*Though the Japanese are regarded with ill will, there is an interesting scene after Mike has been stabbed by the Japanese soldier (after trying to help the solider out of the water no less! after the soldier literally stabbed him in the back!) during which Grant’s character relates an anecdote about how wonderful a father Mike was. Mike bought his five year old the best roller stakes money could buy and showed his son love, and this is the legacy Mike will leave. The Japanese soldier, on the other hand, was probably given a dagger by his father, as are so many five-year-old Japanese boys. The Japanese soldier stabbed Mike in the back because he had been on a course to do so since he was a little boy. In a surprising twist Grant’s character practically grants the soldier absolution, chalking up his evil deed as an unfortunate character trait and not an inherent part of his being. This is a near total reversal on how the Japanese have been regarded throughout the film. Though no one goes so far as to say that the Japanese are inherently evil, what is said about the Japanese would certainly support such a reading. That is, except what Grant’s character says about the Japanese soldier during his eulogy for Mike. The final words Grant’s character says about Mike is that he died so more kids in the world would have roller stakes, especially the Japanese kids. The Japanese, it seems, are not some evil creatures that must be eradicated but are a wayward people that need to be reformed. Of course, nothing in the rest of the film suggests that the plan is to reform the Japanese and everything suggests that eradication is the plan. Perhaps the rationale is that the elder Japanese are incurable and that the only way for the country to be saved is for it to start over (hence Hiroshima?). This was one sequence of the movie I really do not know what to make of.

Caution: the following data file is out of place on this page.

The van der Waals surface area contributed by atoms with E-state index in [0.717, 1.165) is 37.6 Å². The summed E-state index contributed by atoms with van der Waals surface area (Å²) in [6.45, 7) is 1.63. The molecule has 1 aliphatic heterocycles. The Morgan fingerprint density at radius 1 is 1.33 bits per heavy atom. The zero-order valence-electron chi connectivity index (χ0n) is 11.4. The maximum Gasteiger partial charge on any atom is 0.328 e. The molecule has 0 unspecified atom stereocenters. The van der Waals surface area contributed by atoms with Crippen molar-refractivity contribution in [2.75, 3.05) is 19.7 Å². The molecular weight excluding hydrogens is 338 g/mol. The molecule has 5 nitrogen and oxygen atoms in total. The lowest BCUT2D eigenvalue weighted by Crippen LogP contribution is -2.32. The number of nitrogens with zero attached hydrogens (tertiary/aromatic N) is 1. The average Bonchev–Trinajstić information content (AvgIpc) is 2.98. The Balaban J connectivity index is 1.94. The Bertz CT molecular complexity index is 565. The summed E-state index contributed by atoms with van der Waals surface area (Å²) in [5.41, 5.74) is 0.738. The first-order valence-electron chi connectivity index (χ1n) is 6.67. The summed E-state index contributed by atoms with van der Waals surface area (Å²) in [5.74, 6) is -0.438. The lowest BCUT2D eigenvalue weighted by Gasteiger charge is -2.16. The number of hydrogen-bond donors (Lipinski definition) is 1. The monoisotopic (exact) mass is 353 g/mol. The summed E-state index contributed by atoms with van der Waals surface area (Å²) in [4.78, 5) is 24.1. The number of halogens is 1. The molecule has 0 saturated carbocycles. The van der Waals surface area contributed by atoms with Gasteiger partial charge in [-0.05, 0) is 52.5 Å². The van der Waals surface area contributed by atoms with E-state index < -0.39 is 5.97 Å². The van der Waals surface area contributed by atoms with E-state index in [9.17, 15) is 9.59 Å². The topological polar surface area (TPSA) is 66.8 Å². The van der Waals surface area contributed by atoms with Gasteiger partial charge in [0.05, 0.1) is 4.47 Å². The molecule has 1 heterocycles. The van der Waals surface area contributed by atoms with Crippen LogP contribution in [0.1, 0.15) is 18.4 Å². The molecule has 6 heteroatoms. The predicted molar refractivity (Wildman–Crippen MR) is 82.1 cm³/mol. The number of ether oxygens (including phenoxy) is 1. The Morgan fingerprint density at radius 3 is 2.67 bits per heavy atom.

*The eulogy of Mike brings me to the final aspect of Destination Tokyo that struck me and that’s the prevalence of family as an organizing metaphor for the crew of the submarine. The rookie crew member upon waking up Christmas morning on the sub–his first Christmas spent away from home–reminisces about how his mom and dad would wake him each Christmas by singing carols. Soon after relaying this story three men walk into the cabin singing Christmas carols.